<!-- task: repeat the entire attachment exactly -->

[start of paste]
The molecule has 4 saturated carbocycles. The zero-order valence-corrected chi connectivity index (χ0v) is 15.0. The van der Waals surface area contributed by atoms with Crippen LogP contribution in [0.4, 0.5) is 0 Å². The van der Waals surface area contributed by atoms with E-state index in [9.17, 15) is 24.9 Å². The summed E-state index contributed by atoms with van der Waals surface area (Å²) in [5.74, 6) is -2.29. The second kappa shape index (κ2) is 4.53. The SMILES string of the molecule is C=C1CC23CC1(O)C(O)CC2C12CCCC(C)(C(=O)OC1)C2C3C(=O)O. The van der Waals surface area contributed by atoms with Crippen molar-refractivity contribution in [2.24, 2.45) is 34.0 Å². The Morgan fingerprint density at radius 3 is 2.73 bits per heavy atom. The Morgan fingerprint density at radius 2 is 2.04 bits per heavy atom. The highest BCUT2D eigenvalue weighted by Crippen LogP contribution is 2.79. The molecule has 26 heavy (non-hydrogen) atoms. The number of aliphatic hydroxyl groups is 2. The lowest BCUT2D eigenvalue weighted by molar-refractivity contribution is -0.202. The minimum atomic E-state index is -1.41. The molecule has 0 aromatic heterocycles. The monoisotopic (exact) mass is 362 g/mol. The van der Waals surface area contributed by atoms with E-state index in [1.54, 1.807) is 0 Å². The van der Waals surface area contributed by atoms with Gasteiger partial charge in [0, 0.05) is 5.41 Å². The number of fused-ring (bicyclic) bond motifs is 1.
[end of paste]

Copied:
The molecule has 4 saturated carbocycles. The zero-order valence-corrected chi connectivity index (χ0v) is 15.0. The van der Waals surface area contributed by atoms with Crippen LogP contribution in [0.4, 0.5) is 0 Å². The van der Waals surface area contributed by atoms with E-state index in [9.17, 15) is 24.9 Å². The summed E-state index contributed by atoms with van der Waals surface area (Å²) in [5.74, 6) is -2.29. The second kappa shape index (κ2) is 4.53. The SMILES string of the molecule is C=C1CC23CC1(O)C(O)CC2C12CCCC(C)(C(=O)OC1)C2C3C(=O)O. The van der Waals surface area contributed by atoms with Crippen molar-refractivity contribution in [2.24, 2.45) is 34.0 Å². The Morgan fingerprint density at radius 3 is 2.73 bits per heavy atom. The Morgan fingerprint density at radius 2 is 2.04 bits per heavy atom. The highest BCUT2D eigenvalue weighted by Crippen LogP contribution is 2.79. The molecule has 26 heavy (non-hydrogen) atoms. The number of aliphatic hydroxyl groups is 2. The lowest BCUT2D eigenvalue weighted by molar-refractivity contribution is -0.202. The minimum atomic E-state index is -1.41. The molecule has 0 aromatic heterocycles. The monoisotopic (exact) mass is 362 g/mol. The van der Waals surface area contributed by atoms with E-state index in [1.54, 1.807) is 0 Å². The van der Waals surface area contributed by atoms with Gasteiger partial charge in [0, 0.05) is 5.41 Å². The number of fused-ring (bicyclic) bond motifs is 1.